Francesca Albanese, the Italian lawyer who holds the United Nations position of “Special Rapporteur on the occupied Palestinian territories,” is defensive when it comes to accusations of anti-Semitism. This is understandable, considering her own record of controversial statements. In 2014, she wrote that the United States tends to be pro-Israel because it is “subjugated by the Jewish lobby,” while Europe supports the Jewish state because of its “sense of guilt about the Holocaust.” In most places, revealing that you believe conspiracy theories about Jews controlling America would be disqualifying. At the United Nations, it earns you a promotion.

Albanese’s UN posting hasn’t made her any less sensitive to accusations of anti-Semitism. On social media, she responded to French President Emmanuel Macron’s denunciation of the October 7 pogrom as the “greatest antisemitic massacre of our century” by tut-tutting that “the victims of Oct. 7 were not killed because of their Judaism, but in response to Israel’s oppression.” She later added that “explaining these crimes as antisemitism obscures their true cause.” At a February 12 virtual event hosted by Harvard, she clarified: “Saying that the motivation was antisemitism is wrong and dangerous. I’m not saying that people in Hamas are absolutely not anti-Semitic. . . . the argument is that this attack was launched as a way to break the occupation, against the apartheid.”

Such casuistic reasoning about the blatant anti-Semitism of Hamas and other radical groups is increasingly common. Israel-haters who previously railed against Israel’s treatment of Arabs in the West Bank and Gaza are coming clean about their real goals: eliminating the Jewish state “from the River to the Sea.” The UN itself, which treats Palestinian refugees with a different agency, different rules, and different goals than all other displaced groups, effectively maintains this position as well: the United Nations Relief and Works Agency for Palestine Refugees in the Near East (UNRWA) confers intergenerational refugee status on Palestinians with the aim of ensuring their “right of return” rather than helping them settle and thrive where they have been for decades. This reinforces the view that Israel will eventually go the way of other occupying forces throughout history: out, or, as we Jews often hear, “back where you came from.”

Proponents of this view nonetheless wish to maintain that they do not hate Jews. They simply hate “the occupation,” an activity that would be meaningless if it didn’t also imply a subject—an “occupier.” Occupation of what? For years, we assumed the most defensible answer: the West Bank. But with the rise of maximalist rhetoric in anti-Israel demonstrations—“We don’t want two states! We want all of it!” they chanted at my alma mater, mixing in the Arabic version of “from the River to the Sea,” which translates to, “from water to water, Palestine is Arab”—maintaining that view is no longer possible. The occupation that Hamas is trying to undo is that of the territory on which Israel sits, which was called Palestine in between periods of Jewish sovereignty.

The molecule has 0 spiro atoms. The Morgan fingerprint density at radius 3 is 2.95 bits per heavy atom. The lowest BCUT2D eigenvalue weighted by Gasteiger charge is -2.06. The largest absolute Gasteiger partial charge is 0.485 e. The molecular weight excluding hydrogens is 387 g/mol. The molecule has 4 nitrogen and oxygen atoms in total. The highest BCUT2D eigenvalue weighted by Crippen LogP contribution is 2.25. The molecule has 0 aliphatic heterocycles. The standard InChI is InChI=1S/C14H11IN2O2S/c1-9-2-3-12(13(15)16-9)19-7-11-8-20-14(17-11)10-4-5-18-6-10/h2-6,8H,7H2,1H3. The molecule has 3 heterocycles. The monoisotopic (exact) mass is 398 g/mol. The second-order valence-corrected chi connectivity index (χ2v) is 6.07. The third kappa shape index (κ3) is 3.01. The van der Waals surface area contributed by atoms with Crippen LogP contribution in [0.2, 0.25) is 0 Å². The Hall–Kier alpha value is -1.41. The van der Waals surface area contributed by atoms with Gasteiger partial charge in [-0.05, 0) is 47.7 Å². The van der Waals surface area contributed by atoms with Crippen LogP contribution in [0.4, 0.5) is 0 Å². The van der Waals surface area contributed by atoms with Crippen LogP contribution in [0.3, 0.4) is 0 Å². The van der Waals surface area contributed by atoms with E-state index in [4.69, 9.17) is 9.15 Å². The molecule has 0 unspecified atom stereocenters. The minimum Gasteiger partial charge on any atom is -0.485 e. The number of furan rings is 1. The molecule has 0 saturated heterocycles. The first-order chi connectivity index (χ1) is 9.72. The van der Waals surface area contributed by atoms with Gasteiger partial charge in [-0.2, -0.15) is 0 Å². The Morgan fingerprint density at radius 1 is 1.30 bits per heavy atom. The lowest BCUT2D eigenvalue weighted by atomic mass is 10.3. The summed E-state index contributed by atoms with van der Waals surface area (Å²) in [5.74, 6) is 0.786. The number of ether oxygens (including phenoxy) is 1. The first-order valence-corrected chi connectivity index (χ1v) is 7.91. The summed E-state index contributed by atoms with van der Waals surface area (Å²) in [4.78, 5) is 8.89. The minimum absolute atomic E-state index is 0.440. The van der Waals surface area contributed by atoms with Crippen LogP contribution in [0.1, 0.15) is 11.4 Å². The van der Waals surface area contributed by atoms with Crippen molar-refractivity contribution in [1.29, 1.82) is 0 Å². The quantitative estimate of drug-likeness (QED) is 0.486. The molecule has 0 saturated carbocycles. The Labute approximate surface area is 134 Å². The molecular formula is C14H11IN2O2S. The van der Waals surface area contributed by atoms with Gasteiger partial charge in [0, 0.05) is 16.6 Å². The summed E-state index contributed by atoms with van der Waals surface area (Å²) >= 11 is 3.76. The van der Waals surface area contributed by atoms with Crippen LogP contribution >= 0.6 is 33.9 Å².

A naïve interlocuter might ask the throngs of young people clamoring for Palestinian liberation what makes Palestine “occupied.” There is only one answer: Jews are sovereign over it. Hamas and its cheerleaders want to liberate Palestine from Jewish control. Is there a difference between murdering Israelis because one hates Jews and doing so because one would sooner burn them alive than accept Jewish sovereignty in the Jewish ancestral homeland? 

Recognizing that this line of reasoning does not end well, most anti-Israel activists today have taken an additional step. They argue that removing Jewish sovereignty from Israel is not necessary because Jews are Jews, per se, but because Jews are not “indigenous” to the territory. Liberating Palestine is thus an anti-colonial struggle to restore property to its original national owner. Western students and progressive activists have increasingly adopted this position to deflect accusations of anti-Semitism.

This logic has many problems, too, but let’s focus on just one: If Jews are non-indigenous occupiers in the land that was once called Judea, where do they belong? Where are Jews indigenous? For those who refuse to say, “Israel,” the question yields only bad answers. The most common one is that Jews belong in Europe—a very bad answer indeed. Many Jews, including a majority of Jews in Israel, are Mizrahi or Sephardi, meaning that their forebears spent their diasporic millennia in the Middle East and North Africa. Most of these Jews never lived in Europe. Even Ashkenazi Jews have distinct genetic markers showing that we are quite similar genetically to Levantine Arabs.

What the indigeneity argument (or any other attempt to deny the Jewish connection to Israel) amounts to is a doubly unacceptable claim: first, that Jews are not a unified ethno-religious group that traces its ancestry to ancient Israel, as Jews claim; second, that today’s Jews are impostors who pretend to descend from the ancient Israelites so they can steal property from downtrodden natives.

If these excuses for so-called anti-Zionism end up sounding like the deranged rantings of a conspiracy theorist, that is no coincidence. After all, in some quarters—say, college campuses, the UN, or Hamas—advancing wild theories about the perfidious Jews duping the world is a sure road to advancing your career.

Photo: Houston Chronicle/Hearst Newspapers via Getty Images/Contributor


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